The invasive behaviors of transfected cells were assessed by an in vitro Matrigel invasion assay [39] [40]. Briefly, cells were trypsinized 24 hours post siRNA transfection and seeded on top of a 8 μm pore size Boyden chamber insert membrane coated with Matrigel (BD Biocoat Metrigel invasion chamber, #354480, BD Biosciences, Palo Alto, CA) using a 24-well tissue culture plate. 5x104 cells per well were seeded in 250 ul of DMEM medium supplemented with 0.1 % FBS. Chamber bottoms filled with 750 ul of 20% FBS-DMEM medium were used as a chemo-attractant. Cells were harvested at 24 and 48 hours. Cells on membrane surface were removed by swabbing three times with a cotton swab. Cells that had invaded to the other side of the membrane were washed twice with PBS, fixed with 4% formaldehyde in PBS for 30 minutes, and then stained with Neutral/Toluylene red or 0.1 % toluidine blue in PBS. After washing three times with water, the membranes were air-dried and mounted on glass slides. Slides were photographed under an inverted microscope. The assay was conducted twice.


The authors declare that there is no conflict of interests.


This work was supported by grants from Canadian Institutes of Health Research and Canadian Cancer Society Research Institute.


1. Balch CM and Soong SJ. Predicting outcomes in metastatic melanoma. J Clin Oncol. 2008; 26:168-169.

2. Brochez L and Naeyaert JM. Understanding the trends in melanoma incidence and mortality: where do we stand? Eur J Dermatol. 2000; 10:71-75; quiz 76.

3. Eggermont AM, Spatz A and Robert C. Cutaneous melanoma. Lancet. 2014; 383:816-827.

4. DeRisi J, Penland L, Brown PO, Bittner ML, Meltzer PS, Ray M, Chen Y, Su YA and Trent JM. Use of a cDNA microarray to analyse gene expression patterns in human cancer. Nat Genet. 1996; 14:457-460.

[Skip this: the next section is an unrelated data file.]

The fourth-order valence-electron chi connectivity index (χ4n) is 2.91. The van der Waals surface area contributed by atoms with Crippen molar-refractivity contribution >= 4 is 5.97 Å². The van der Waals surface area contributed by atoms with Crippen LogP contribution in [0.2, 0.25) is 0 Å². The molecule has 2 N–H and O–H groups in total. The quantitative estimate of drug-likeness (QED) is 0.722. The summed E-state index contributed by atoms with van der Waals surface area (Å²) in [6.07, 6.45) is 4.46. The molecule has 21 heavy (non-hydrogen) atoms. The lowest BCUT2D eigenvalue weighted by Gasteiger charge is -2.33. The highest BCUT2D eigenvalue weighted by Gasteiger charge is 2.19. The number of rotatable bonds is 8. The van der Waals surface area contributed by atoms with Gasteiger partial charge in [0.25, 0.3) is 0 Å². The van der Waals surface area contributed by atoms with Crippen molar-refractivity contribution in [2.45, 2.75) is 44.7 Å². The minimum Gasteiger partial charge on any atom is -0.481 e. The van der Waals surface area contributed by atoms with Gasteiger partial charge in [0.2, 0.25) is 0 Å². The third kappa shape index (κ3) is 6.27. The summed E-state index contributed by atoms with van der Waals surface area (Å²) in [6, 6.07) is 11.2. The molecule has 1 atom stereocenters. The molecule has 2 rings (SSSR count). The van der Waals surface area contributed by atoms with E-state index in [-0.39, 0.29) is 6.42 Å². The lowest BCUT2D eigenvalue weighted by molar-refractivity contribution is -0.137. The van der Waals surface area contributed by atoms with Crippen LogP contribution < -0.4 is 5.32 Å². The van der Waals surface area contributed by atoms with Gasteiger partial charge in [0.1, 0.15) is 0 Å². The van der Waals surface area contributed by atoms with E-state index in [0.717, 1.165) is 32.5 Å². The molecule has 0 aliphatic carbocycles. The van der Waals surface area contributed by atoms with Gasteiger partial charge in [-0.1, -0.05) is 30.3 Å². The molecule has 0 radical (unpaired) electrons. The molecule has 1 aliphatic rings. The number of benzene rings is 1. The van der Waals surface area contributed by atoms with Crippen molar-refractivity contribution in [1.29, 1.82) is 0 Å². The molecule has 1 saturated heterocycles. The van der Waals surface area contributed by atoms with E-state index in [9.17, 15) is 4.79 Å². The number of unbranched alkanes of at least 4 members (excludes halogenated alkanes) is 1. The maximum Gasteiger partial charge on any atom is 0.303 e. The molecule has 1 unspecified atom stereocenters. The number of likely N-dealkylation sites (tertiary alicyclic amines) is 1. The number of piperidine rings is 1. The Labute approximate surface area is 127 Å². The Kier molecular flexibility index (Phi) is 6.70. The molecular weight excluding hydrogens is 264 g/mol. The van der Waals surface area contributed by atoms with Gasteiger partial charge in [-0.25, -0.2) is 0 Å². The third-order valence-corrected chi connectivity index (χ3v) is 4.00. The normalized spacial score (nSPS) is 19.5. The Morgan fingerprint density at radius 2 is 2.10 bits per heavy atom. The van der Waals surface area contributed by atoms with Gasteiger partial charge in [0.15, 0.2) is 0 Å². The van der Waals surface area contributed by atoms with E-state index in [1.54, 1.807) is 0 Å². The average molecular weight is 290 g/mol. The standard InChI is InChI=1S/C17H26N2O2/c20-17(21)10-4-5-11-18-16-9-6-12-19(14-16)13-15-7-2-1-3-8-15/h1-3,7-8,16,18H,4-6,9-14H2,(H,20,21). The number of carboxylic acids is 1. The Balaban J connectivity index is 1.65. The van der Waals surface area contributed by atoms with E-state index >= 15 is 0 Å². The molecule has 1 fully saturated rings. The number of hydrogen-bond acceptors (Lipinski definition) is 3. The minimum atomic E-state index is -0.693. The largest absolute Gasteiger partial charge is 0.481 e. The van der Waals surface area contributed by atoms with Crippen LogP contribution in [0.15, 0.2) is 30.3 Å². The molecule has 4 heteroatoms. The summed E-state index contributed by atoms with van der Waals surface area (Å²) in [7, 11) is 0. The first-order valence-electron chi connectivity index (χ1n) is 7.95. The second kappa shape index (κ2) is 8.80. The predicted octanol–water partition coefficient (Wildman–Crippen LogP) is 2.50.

5. Ren S, Liu S, Howell P, Jr., Xi Y, Enkemann SA, Ju J and Riker AI. The impact of genomics in understanding human melanoma progression and metastasis. Cancer Control. 2008; 15:202-215.

6. Riker AI, Enkemann SA, Fodstad O, Liu S, Ren S, Morris C, Xi Y, Howell P, Metge B, Samant RS, Shevde LA, Li W, Eschrich S, Daud A, Ju J and Matta J. The gene expression profiles of primary and metastatic melanoma yields a transition point of tumor progression and metastasis. BMC Med Genomics. 2008; 1:13.

7. Schraml P, Kononen J, Bubendorf L, Moch H, Bissig H, Nocito A, Mihatsch MJ, Kallioniemi OP and Sauter G. Tissue microarrays for gene amplification surveys in many different tumor types. Clin Cancer Res. 1999; 5:1966-1975.

8. Winnepenninckx V, Lazar V, Michiels S, Dessen P, Stas M, Alonso SR, Avril MF, Ortiz Romero PL, Robert T, Balacescu O, Eggermont AM, Lenoir G, Sarasin A, Tursz T, van den Oord JJ and Spatz A. Gene expression profiling of primary cutaneous melanoma and clinical outcome. J Natl Cancer Inst. 2006; 98:472-482.

9. Cheng Y, Lu J, Chen G, Ardekani GS, Rotte A, Martinka M, Xu X, McElwee KJ, Zhang G and Zhou Y. Stage-specific prognostic biomarkers in melanoma. Oncotarget. 2015; 6:4180-4189. doi: 10.18632/oncotarget.2907.

10. Tang L, Dai DL, Su M, Martinka M, Li G and Zhou Y. Aberrant expression of collagen triple helix repeat containing 1 in human solid cancers. Clin Cancer Res. 2006; 12:3716-3722.

11. Zhou Y, Dai DL, Martinka M, Su M, Zhang Y, Campos EI, Dorocicz I, Tang L, Huntsman D, Nelson C, Ho V and Li G. Osteopontin expression correlates with melanoma invasion. The Journal of investigative dermatology. 2005; 124:1044-1052.

12. Leader M, Patel J, Collins M and Henry K. Anti-alpha 1-antichymotrypsin staining of 194 sarcomas, 38 carcinomas, and 17 malignant melanomas. Its lack of specificity as a tumour marker. Am J Surg Pathol. 1987; 11:133-139.

13. Wang Y, Jiang H, Dai D, Su M, Martinka M, Brasher P, Zhang Y, McLean D, Zhang J, Ip W, Li G, Zhang X and Zhou Y. Alpha 1 antichymotrypsin is aberrantly expressed during melanoma progression and predicts poor survival for patients with metastatic melanoma. Pigment cell & melanoma research. 2010; 23:575-578.

14. Kalsheker NA. Alpha 1-antichymotrypsin. The international journal of biochemistry & cell biology. 1996; 28:961-964.

15. Bodmer JL and Schnebli HP. Plasma proteinase inhibitors. Schweiz Med Wochenschr. 1984; 114:1359-1363.

16. Chandra T, Stackhouse R, Kidd VJ, Robson KJ and Woo SL. Sequence homology between human alpha 1-antichymotrypsin, alpha 1-antitrypsin, and antithrombin III. Biochemistry. 1983; 22:5055-5061.

17. Heimburger N and Haupt H. [Characterization of alpha-1-X-glycoprotein as chymotrypsin inhibitor of human plasma]. Clin Chim Acta. 1965; 12:116-118.